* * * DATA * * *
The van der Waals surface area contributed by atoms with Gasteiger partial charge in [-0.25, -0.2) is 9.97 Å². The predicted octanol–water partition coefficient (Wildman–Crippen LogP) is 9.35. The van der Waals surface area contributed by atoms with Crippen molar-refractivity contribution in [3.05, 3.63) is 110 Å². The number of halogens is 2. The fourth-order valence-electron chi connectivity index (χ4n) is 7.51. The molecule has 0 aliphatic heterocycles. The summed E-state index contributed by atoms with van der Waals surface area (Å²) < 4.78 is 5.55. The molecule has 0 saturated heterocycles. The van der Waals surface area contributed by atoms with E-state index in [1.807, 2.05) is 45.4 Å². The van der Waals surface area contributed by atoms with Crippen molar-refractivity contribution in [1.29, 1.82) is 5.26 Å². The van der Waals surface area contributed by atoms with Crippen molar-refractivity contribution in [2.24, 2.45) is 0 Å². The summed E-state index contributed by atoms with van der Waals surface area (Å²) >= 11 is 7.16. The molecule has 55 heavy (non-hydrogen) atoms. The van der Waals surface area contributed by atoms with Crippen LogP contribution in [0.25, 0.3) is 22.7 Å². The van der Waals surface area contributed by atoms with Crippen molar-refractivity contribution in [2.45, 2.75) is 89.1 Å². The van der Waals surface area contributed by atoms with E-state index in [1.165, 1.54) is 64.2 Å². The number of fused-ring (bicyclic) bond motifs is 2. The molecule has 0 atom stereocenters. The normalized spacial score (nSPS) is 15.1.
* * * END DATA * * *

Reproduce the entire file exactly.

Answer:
The van der Waals surface area contributed by atoms with Gasteiger partial charge in [-0.25, -0.2) is 9.97 Å². The predicted octanol–water partition coefficient (Wildman–Crippen LogP) is 9.35. The van der Waals surface area contributed by atoms with Crippen molar-refractivity contribution in [3.05, 3.63) is 110 Å². The number of halogens is 2. The fourth-order valence-electron chi connectivity index (χ4n) is 7.51. The molecule has 0 aliphatic heterocycles. The summed E-state index contributed by atoms with van der Waals surface area (Å²) < 4.78 is 5.55. The molecule has 0 saturated heterocycles. The van der Waals surface area contributed by atoms with E-state index in [1.807, 2.05) is 45.4 Å². The van der Waals surface area contributed by atoms with Crippen molar-refractivity contribution in [1.29, 1.82) is 5.26 Å². The van der Waals surface area contributed by atoms with Crippen molar-refractivity contribution in [2.24, 2.45) is 0 Å². The summed E-state index contributed by atoms with van der Waals surface area (Å²) >= 11 is 7.16. The molecule has 55 heavy (non-hydrogen) atoms. The van der Waals surface area contributed by atoms with Crippen LogP contribution in [0.25, 0.3) is 22.7 Å². The van der Waals surface area contributed by atoms with Crippen molar-refractivity contribution in [2.45, 2.75) is 89.1 Å². The van der Waals surface area contributed by atoms with E-state index in [1.165, 1.54) is 64.2 Å². The number of fused-ring (bicyclic) bond motifs is 2. The molecule has 0 atom stereocenters. The normalized spacial score (nSPS) is 15.1.